In this example we are going to show how to calculate the liability and the predicted cash flows for a retirement benefit for an individual in a pension fund. A determinist and a stochastic version of the calculus for a pension scheme that includes a regular retirement income, a disability income, a death pension benefit and a life insurance will be presented below.

A 
B 
C 
1 
Pension liability example: 


2 



3 
Retired contribution 
0.05 

4 
Worker contribution rate over gross salary 
0 

5 
Worker contribution rate over net salary (gross  social security) 
0.1 

6 
Administrative costs 
0.1 

7 
Current gross salary (annual) 
100000 

8 
Current age 
30 

9 
Retirement age 
65 

10 
Growth (real) rate of worker salary 
0.03 

11 
Growth (real) rate of retired pension 
0 

12 
Disability entrance table 
80 

13 
Life table normal life 
6 

14 
Life table disabled life 
2 

15 
Current Social Security reference benefit (annual) 
30000 

16 
Growth (real) rate of Social Security reference benefit 
0.01 

17 
Is normal 
TRUE 

18 
Forward (real) interest rate curve 
0.05 

19 
Life table dependent 
1 

20 
Expected inflation rate 
0.05 

21 
Life insurance benefit (% over salary) 
0.083333333 

22 
Age at wedding 
27 

23 
Children maximum age to receive benefits 
20 

24 
Partner age 
28 

25 
First child age 
1 

26 
Second child age 
2 

27 
Third child age 
131 

28 
Fourth child age 
131 

29 
Fifth child age 
131 

30 
Extra worker contribution 
0 

31 
Limiting age to become disabled 
130 

32 
Retirement salary conversion rate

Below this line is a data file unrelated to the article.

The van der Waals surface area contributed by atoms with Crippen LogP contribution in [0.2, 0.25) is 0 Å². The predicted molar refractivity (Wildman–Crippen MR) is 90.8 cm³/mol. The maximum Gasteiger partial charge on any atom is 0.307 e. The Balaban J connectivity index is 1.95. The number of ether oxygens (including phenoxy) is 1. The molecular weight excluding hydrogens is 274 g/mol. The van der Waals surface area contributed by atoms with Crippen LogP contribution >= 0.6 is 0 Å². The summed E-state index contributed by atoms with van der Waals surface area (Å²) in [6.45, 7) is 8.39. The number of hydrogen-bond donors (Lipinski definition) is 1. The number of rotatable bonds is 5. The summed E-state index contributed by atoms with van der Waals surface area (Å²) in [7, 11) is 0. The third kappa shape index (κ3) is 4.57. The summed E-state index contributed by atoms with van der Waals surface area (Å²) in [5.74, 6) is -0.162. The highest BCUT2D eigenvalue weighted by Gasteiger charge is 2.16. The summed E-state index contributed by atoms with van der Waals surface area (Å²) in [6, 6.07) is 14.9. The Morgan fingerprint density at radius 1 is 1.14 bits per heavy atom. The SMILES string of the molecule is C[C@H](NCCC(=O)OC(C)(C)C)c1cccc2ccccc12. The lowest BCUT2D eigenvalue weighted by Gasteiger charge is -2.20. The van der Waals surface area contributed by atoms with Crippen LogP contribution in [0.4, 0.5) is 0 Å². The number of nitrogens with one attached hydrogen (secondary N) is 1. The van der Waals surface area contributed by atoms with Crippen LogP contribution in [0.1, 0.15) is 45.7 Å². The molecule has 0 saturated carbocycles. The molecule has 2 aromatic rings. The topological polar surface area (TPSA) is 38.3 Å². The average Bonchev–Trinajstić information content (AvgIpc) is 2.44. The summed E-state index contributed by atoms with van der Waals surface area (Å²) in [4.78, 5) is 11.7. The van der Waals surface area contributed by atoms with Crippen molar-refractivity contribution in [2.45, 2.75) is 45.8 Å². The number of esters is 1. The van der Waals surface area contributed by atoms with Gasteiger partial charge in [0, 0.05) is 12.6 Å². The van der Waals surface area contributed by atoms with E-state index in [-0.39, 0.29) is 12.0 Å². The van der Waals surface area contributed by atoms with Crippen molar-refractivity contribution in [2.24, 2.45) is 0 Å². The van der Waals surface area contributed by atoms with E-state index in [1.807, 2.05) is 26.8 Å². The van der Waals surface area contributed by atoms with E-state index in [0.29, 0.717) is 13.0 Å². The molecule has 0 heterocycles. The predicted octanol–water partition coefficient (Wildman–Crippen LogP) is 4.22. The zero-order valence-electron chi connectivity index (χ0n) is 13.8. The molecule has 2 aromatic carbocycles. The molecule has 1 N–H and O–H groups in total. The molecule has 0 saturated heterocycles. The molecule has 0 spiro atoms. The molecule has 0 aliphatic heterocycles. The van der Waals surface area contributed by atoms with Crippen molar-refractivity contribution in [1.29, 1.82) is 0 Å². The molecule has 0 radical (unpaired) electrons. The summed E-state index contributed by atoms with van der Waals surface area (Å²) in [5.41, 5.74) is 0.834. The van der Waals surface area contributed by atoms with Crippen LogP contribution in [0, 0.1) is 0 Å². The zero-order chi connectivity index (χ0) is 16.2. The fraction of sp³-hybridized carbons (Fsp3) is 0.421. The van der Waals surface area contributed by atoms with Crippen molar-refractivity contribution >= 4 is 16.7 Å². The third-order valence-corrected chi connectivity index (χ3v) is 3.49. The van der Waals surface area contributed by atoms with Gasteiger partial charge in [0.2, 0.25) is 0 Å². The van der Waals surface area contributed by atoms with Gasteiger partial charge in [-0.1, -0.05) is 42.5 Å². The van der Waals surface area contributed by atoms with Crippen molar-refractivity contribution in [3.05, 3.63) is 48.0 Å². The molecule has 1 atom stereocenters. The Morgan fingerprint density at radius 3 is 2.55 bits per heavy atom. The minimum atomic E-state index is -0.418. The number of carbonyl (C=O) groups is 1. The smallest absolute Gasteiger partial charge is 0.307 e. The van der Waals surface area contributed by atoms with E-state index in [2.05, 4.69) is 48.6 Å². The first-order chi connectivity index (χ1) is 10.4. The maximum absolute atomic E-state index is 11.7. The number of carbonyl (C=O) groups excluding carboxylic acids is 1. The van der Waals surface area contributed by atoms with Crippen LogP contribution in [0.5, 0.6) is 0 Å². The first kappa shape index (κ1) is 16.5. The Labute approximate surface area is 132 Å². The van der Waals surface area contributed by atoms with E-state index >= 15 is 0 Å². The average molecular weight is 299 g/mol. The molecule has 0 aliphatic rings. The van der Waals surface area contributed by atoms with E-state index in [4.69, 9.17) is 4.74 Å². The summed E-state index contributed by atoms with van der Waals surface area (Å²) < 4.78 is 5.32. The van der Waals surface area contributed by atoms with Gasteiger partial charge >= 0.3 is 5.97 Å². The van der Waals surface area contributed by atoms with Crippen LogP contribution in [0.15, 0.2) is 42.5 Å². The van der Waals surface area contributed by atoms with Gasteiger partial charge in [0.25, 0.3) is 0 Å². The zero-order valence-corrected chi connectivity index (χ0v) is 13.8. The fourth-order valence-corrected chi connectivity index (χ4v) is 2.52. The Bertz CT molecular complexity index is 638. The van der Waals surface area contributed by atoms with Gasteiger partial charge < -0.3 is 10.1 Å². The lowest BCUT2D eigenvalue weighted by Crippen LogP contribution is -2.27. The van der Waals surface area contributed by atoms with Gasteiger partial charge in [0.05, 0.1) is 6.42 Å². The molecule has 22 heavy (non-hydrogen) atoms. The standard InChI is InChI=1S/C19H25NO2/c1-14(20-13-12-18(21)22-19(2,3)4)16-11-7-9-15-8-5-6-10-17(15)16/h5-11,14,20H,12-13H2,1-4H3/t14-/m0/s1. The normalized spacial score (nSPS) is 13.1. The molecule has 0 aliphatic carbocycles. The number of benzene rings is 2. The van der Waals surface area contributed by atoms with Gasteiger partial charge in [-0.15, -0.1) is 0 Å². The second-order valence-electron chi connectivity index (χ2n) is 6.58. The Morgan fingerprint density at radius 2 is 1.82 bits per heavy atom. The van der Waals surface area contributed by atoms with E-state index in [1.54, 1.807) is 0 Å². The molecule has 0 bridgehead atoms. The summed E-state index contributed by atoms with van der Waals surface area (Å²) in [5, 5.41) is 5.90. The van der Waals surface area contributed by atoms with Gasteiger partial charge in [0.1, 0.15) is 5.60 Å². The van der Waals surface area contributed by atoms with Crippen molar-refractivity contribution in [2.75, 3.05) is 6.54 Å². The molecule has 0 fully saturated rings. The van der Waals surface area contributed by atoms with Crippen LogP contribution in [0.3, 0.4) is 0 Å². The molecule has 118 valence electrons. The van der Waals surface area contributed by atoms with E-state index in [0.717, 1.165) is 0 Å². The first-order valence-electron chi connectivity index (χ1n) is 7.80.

1 

33 
Dependent benefit conversion rate 
1 

34 



35 
Actuarial liability (deterministic) 
613131.82 
=sActuarialBenefitsLiability($B$3,$B$4,$B$5,$B$6,$B$7,$B$8,$B$9,sActuarialFlatRateVector($B$10), sActuarialFlatRateVector($B$11),sMxElemMult(sActuarialqxVector($B$12), sActuarialdummyVector($B$31,1)),$B$13,$B$14,$B$15,sActuarialFlatRateVector($B$16), $B$17,sActuarialFlatRateVector($B$18),$B$19,$B$20,$B$21, $B$22,$B$23,$B$24,$B$25,$B$26,$B$27,$B$28,$B$29,$B$30,$B$32,$B$33) 
36 
Actuarial liability (stochastic) 
830719.63 
=sActuarialRANDBenefitsLiability($B$3,$B$4,$B$5,$B$6,$B$7,$B$8,$B$9,sActuarialFlatRateVector($B$10), sActuarialFlatRateVector($B$11),sMxElemMult(sActuarialqxVector($B$12),sActuarialdummyVector($B$31,1)), $B$13,$B$14,$B$15,sActuarialFlatRateVector($B$16),$B$17,sActuarialFlatRateVector($B$18), $B$19,$B$20,$B$21,$B$22,$B$23,$B$24,$B$25,$B$26,$B$27,$B$28,$B$29,$B$30,$B$32,$B$33) 
37 



As the actuarial liability presented in cell B36 is random, that is, it varies each time that the spreadsheet is recalculated, a Monte Carlo simulation study can be run using the Simulation Toolbox. The graph below shows the result of 1,000 samples.
As you should note, as we are expecting the average of the stochastic liability is very close to the one calculated using the determinist formula.
Now, the same kind of analysis can be made to get the projected cash flows. The charts below were built with the functions “sActuarialCashFlows” and “sActuarialRANDCashFlows” that receives the same inputs that the functions “sActuarialLiabilities” and “sActuarialRANDLiabilities”.
The stochastic chart was built using the time series simulation procedure, as explained here.